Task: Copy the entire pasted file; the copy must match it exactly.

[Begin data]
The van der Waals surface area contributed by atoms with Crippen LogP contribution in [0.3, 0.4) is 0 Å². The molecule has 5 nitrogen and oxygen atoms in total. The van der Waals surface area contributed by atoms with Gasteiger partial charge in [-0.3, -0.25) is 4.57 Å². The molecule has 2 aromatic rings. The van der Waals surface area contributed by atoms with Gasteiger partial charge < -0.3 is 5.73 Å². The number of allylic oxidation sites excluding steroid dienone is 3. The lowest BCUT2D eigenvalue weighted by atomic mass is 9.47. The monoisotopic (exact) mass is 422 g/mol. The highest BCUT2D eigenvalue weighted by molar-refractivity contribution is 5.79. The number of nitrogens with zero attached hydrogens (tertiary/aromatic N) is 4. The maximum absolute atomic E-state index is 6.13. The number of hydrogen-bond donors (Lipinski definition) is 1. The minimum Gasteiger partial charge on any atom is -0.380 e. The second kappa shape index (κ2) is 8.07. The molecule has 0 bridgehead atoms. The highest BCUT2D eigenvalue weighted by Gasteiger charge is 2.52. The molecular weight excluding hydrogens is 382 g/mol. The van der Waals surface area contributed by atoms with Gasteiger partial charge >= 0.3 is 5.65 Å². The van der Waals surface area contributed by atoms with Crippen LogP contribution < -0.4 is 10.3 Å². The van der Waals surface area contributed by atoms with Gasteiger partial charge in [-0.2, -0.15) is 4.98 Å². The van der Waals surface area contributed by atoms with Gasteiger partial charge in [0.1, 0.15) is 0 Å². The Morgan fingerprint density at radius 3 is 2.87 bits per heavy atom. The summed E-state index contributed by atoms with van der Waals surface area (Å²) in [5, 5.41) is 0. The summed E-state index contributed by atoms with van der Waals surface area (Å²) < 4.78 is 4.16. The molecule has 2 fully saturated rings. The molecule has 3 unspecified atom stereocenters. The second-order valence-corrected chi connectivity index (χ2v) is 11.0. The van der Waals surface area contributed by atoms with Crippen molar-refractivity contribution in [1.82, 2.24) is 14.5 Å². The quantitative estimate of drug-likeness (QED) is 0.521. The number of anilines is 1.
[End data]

The van der Waals surface area contributed by atoms with Crippen LogP contribution in [0.3, 0.4) is 0 Å². The molecule has 5 nitrogen and oxygen atoms in total. The van der Waals surface area contributed by atoms with Gasteiger partial charge in [-0.3, -0.25) is 4.57 Å². The molecule has 2 aromatic rings. The van der Waals surface area contributed by atoms with Gasteiger partial charge < -0.3 is 5.73 Å². The number of allylic oxidation sites excluding steroid dienone is 3. The lowest BCUT2D eigenvalue weighted by atomic mass is 9.47. The monoisotopic (exact) mass is 422 g/mol. The highest BCUT2D eigenvalue weighted by molar-refractivity contribution is 5.79. The number of nitrogens with zero attached hydrogens (tertiary/aromatic N) is 4. The maximum absolute atomic E-state index is 6.13. The number of hydrogen-bond donors (Lipinski definition) is 1. The minimum Gasteiger partial charge on any atom is -0.380 e. The second kappa shape index (κ2) is 8.07. The molecule has 0 bridgehead atoms. The highest BCUT2D eigenvalue weighted by Gasteiger charge is 2.52. The molecular weight excluding hydrogens is 382 g/mol. The van der Waals surface area contributed by atoms with Gasteiger partial charge >= 0.3 is 5.65 Å². The van der Waals surface area contributed by atoms with Crippen LogP contribution < -0.4 is 10.3 Å². The van der Waals surface area contributed by atoms with Gasteiger partial charge in [-0.2, -0.15) is 4.98 Å². The van der Waals surface area contributed by atoms with Gasteiger partial charge in [0.1, 0.15) is 0 Å². The Morgan fingerprint density at radius 3 is 2.87 bits per heavy atom. The summed E-state index contributed by atoms with van der Waals surface area (Å²) in [5, 5.41) is 0. The summed E-state index contributed by atoms with van der Waals surface area (Å²) < 4.78 is 4.16. The molecule has 2 fully saturated rings. The molecule has 3 unspecified atom stereocenters. The second-order valence-corrected chi connectivity index (χ2v) is 11.0. The van der Waals surface area contributed by atoms with Crippen molar-refractivity contribution in [1.82, 2.24) is 14.5 Å². The quantitative estimate of drug-likeness (QED) is 0.521. The number of anilines is 1.